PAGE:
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Why Small Food Companies Struggle To Survive

Why Small Food Companies Struggle To Survive

In this country, we romanticize the idea of a small food company. Often represented by the small family farm, we laud all small food artisans - farmers, bakers, coffee shops, food trucks, family restaurants - in the same way. We mythologize them as torch-bearers of how food used to be grown, harvested, and transformed to eat. We complain the industrial food system is unfairly destroying these small parts of the foodway system.

The problem with this romanticization is that it's mostly untrue. True, the rise of "big food" does create a competitive advantage for large industrial food companies. But it's not a planned, insidious plot to destroy small food entities. It is just the result of some basic principles in business. Access to capital, creating efficiency, and reaching scale bring significant advantages to companies that have achieved them. 

Think of Amazon versus brick-and-mortar retailers. If a retailer's value proposition focuses on selling the same items, Amazon will have an insurmountable advantage. It's tempting to suggest there's no solution, that retailers are doomed. But some retailers, like Tractor Supply Company, discovered was there was a way to defeat Amazon:

  1. Offer products and services that aren't available on Amazon
  2. Match Amazon's ease of buying and delivery
  3. Offer customer service that is not possible for Amazon to provide

Likewise, small food entities will have to approach their businesses differently if they are going to thrive in the foodways system of the future.

  1. Grow/make food that isn't available elsewhere. Not just in terms of unique crops or specially prepared foods, but going "beyond organic." Explaining how organic certification is cost-prohibitive for small food companies, but it's entirely possible to go beyond those standards without the seal. Then transparently show how the food offered is clean, fresh, and nutritious in a way only possible from a local grower or maker.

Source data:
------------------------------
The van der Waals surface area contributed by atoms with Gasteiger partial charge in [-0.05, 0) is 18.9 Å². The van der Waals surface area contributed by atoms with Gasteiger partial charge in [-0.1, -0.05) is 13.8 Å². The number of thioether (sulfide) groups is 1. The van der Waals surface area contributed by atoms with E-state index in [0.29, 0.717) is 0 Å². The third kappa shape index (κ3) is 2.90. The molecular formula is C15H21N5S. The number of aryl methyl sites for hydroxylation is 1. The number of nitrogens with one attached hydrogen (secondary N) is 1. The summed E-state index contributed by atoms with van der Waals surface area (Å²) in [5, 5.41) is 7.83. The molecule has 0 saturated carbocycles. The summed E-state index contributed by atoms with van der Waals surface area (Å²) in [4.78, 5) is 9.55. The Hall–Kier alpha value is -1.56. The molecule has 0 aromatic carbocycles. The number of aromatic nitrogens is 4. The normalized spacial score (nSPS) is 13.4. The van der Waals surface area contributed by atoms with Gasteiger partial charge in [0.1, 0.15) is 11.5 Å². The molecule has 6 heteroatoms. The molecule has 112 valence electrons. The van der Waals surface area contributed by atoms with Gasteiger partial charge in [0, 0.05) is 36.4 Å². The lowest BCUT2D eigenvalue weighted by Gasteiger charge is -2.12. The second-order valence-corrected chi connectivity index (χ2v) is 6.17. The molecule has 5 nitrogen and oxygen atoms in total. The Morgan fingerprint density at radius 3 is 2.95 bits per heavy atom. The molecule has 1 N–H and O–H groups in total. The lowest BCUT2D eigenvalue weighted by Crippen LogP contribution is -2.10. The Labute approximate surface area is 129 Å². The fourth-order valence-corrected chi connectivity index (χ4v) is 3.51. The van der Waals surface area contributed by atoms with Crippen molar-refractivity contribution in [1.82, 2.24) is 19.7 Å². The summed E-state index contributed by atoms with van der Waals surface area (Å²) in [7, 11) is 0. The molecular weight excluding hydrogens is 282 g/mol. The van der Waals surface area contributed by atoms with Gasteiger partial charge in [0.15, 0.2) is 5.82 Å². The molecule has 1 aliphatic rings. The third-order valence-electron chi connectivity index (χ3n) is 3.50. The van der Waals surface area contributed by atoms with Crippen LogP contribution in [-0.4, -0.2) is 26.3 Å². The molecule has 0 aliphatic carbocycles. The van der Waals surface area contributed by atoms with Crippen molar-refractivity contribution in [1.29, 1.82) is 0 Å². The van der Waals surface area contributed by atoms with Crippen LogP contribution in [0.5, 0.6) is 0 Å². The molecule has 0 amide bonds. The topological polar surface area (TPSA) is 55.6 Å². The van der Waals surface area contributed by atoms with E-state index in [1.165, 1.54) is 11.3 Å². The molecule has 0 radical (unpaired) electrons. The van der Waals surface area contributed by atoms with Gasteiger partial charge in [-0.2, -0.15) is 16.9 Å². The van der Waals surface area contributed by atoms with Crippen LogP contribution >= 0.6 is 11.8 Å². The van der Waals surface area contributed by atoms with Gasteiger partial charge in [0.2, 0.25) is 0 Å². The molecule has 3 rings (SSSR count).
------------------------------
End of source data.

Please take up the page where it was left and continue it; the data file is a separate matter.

2. Collaborate with other growers/makers to create cooperatives that allow the use of standardized systems and processes that are just as efficient, if not more so, than any sizeable industrial food company's. Shared infrastructure, systems, and processes reduce the capital needed, streamline workflows, and enhance efficiency and productivity.
  3. Build social capital in communities. Small food entities are part of communities in a way large national companies cannot be. Being involved in the community, building personal relationships, and being good stewards of the local environment will drive loyalty. 

The challenge? Small food companies don't have the luxury of applying some of these strategies; they must use them all to thrive. The hardest is the second because most of these founders/owners have not operated their organizations this way before. While there may have been camaraderie, there has not been cooperation and coordination. It will have to change for small food entities to become a notable and profitable force instead of unique, exceptional cases.

Who's going to lead this charge? It's not going to be some industry trade group. It's going to take some passionate food entrepreneurs in every community stepping up, pulling small growers/makers together, and leading the charge for collaboration. And when it works in one community, then start replicating it in others. I, for one, hope Dorothy's Power Foods will be one of those companies that help return the foodways system to its local roots.

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